Birds rest on a sandy beach

The western snowy plovers are masters at camouflage. They nest in dry sand along Oregon's beaches.

OREGON PARKS AND RECREATION DEPARTMENT

It’s that time of year again when Oregonians are asked to help protect the nesting areas of a small coastal shore bird.

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The western snowy plover is threatened. In 1993, the known population dropped to 55 breeding adults.

“But thanks to strong cooperation from beach visitors and public agencies we’re up over 500 breeding adults now.”

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Chris Havel is with Oregon Parks and Recreation Department. He said from now until September, visitors along stretches of beach will see signs and roped off areas. These dry, sandy spots are where the birds breed and rear their young.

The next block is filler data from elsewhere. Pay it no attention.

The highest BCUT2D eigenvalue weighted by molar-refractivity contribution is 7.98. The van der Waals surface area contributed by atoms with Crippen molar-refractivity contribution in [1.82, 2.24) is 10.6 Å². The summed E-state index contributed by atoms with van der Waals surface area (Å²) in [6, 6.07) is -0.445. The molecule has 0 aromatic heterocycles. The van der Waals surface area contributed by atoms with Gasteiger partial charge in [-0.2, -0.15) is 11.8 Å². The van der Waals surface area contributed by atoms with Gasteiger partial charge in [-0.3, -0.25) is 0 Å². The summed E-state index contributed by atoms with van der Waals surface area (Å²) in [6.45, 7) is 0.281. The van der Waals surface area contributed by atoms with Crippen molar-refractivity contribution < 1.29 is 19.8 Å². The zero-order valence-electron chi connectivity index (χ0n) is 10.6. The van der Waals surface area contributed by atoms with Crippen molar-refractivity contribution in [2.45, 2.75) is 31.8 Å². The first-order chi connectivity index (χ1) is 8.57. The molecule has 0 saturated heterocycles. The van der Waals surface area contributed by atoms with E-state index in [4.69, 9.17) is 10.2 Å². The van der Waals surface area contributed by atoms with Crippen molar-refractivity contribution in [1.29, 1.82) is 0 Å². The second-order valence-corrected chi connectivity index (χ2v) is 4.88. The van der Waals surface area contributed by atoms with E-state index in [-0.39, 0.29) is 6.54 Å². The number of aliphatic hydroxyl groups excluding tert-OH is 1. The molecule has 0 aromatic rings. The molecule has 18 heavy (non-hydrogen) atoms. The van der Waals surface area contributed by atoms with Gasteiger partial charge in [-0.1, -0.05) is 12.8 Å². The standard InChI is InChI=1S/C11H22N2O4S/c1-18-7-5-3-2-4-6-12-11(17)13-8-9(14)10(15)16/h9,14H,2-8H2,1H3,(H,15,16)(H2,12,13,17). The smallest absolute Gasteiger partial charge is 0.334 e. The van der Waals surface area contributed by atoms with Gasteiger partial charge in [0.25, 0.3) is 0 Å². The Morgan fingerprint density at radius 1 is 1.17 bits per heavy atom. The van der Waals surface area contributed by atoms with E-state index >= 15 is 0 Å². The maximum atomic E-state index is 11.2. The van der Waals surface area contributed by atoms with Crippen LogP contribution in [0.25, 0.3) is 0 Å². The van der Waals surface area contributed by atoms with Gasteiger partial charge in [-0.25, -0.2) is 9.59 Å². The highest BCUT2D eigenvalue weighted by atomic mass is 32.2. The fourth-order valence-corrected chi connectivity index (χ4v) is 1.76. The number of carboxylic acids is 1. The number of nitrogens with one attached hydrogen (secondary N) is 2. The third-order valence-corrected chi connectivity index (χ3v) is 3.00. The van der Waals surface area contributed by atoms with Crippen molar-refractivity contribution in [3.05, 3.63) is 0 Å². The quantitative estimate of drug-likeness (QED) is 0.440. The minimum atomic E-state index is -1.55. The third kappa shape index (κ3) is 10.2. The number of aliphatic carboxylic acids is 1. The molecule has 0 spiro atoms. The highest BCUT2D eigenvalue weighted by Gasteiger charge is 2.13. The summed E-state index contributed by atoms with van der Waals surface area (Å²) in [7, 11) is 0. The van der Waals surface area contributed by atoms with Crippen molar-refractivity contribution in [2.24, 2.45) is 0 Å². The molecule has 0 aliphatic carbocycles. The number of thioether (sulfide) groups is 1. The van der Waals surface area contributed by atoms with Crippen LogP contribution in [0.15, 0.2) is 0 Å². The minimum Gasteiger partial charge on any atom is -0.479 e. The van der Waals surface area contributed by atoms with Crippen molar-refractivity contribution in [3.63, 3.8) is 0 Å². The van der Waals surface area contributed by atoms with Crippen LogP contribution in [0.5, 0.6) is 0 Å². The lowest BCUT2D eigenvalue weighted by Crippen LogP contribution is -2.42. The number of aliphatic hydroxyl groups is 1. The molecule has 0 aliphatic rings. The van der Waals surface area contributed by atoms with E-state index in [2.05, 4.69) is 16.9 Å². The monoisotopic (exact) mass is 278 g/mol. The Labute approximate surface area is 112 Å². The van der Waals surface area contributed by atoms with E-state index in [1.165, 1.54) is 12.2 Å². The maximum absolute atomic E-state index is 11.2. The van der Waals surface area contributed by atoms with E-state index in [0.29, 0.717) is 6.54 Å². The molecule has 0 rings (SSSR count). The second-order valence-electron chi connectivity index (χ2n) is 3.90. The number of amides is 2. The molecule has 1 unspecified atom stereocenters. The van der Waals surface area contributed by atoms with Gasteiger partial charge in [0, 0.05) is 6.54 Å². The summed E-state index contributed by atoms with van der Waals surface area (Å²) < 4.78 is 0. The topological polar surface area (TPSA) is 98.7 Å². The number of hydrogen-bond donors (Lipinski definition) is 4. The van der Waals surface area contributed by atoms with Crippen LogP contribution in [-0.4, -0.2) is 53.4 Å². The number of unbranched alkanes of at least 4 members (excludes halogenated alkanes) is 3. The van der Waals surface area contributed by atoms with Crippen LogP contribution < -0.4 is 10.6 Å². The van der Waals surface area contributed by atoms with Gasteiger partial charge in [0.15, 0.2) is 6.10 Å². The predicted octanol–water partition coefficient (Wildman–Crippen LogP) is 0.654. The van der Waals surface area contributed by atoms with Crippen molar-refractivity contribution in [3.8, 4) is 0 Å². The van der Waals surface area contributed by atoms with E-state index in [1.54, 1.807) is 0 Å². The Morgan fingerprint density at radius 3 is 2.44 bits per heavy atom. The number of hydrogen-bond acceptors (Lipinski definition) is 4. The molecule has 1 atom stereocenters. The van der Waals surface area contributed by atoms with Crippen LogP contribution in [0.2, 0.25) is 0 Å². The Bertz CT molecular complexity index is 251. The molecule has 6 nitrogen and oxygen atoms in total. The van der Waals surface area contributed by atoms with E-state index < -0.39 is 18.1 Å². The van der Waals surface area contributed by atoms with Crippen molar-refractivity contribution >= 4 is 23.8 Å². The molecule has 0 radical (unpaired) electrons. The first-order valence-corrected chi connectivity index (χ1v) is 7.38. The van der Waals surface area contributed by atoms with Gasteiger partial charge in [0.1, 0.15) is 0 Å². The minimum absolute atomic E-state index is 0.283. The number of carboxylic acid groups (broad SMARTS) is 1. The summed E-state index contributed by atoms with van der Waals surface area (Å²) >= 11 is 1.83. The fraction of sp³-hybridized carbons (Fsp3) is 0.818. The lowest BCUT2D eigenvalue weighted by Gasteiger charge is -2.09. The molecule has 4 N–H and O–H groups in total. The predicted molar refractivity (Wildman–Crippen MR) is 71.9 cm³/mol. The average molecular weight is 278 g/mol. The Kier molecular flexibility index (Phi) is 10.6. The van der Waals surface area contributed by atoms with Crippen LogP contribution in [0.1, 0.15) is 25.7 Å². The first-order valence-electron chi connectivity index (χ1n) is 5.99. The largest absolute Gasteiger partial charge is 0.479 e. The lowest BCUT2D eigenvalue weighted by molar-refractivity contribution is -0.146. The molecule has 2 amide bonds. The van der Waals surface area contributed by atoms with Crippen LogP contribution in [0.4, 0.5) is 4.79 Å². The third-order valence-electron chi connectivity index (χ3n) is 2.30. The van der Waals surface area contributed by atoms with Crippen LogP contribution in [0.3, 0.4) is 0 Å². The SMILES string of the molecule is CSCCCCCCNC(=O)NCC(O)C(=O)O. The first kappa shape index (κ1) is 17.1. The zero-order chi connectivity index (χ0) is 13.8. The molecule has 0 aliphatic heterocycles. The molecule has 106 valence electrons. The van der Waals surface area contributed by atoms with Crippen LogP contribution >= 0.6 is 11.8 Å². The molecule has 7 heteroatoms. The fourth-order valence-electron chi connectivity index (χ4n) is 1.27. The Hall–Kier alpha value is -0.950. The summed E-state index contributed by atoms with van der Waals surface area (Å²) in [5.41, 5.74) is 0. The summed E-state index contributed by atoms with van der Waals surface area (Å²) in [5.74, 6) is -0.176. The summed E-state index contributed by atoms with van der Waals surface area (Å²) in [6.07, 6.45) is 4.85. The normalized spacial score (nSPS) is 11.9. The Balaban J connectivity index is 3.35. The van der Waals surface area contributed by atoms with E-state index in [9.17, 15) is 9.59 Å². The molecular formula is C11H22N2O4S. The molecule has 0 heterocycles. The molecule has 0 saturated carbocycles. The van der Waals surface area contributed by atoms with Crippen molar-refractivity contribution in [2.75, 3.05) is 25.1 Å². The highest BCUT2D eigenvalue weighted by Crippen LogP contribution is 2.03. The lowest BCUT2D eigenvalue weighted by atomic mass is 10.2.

Havel said “plover beach” visitors may access wet, packed sand but all other recreation including dog walking, driving a vehicle and kit flying is off limits during nesting season.

“Plovers are a beautiful part of the natural, wild Oregon beach,” Havel said. “We all enjoy seeing wildlife on our visits and we all play a part in making that possible.”

To see a detailed map of beaches where restrictions apply, click here



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